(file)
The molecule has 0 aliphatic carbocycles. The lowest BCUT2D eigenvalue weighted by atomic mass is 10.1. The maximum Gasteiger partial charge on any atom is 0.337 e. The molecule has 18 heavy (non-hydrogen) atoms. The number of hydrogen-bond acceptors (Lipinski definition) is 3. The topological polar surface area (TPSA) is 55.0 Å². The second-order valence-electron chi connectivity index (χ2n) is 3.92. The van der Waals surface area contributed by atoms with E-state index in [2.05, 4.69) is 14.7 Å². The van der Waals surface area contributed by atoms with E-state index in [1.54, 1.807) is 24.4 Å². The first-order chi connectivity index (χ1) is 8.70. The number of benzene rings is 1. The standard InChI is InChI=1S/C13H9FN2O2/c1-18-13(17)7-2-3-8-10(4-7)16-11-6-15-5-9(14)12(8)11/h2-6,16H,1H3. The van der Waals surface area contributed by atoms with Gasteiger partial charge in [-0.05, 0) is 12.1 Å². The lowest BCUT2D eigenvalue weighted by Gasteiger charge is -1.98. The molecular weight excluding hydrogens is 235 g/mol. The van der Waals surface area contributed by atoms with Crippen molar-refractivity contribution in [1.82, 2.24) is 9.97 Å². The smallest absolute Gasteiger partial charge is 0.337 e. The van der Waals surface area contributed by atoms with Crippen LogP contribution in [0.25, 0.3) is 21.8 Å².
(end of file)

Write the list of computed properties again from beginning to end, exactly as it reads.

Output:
The molecule has 0 aliphatic carbocycles. The lowest BCUT2D eigenvalue weighted by atomic mass is 10.1. The maximum Gasteiger partial charge on any atom is 0.337 e. The molecule has 18 heavy (non-hydrogen) atoms. The number of hydrogen-bond acceptors (Lipinski definition) is 3. The topological polar surface area (TPSA) is 55.0 Å². The second-order valence-electron chi connectivity index (χ2n) is 3.92. The van der Waals surface area contributed by atoms with E-state index in [2.05, 4.69) is 14.7 Å². The van der Waals surface area contributed by atoms with E-state index in [1.54, 1.807) is 24.4 Å². The first-order chi connectivity index (χ1) is 8.70. The number of benzene rings is 1. The standard InChI is InChI=1S/C13H9FN2O2/c1-18-13(17)7-2-3-8-10(4-7)16-11-6-15-5-9(14)12(8)11/h2-6,16H,1H3. The van der Waals surface area contributed by atoms with Gasteiger partial charge in [-0.05, 0) is 12.1 Å². The lowest BCUT2D eigenvalue weighted by Gasteiger charge is -1.98. The molecular weight excluding hydrogens is 235 g/mol. The van der Waals surface area contributed by atoms with Crippen molar-refractivity contribution in [1.82, 2.24) is 9.97 Å². The smallest absolute Gasteiger partial charge is 0.337 e. The van der Waals surface area contributed by atoms with Crippen LogP contribution in [0.25, 0.3) is 21.8 Å².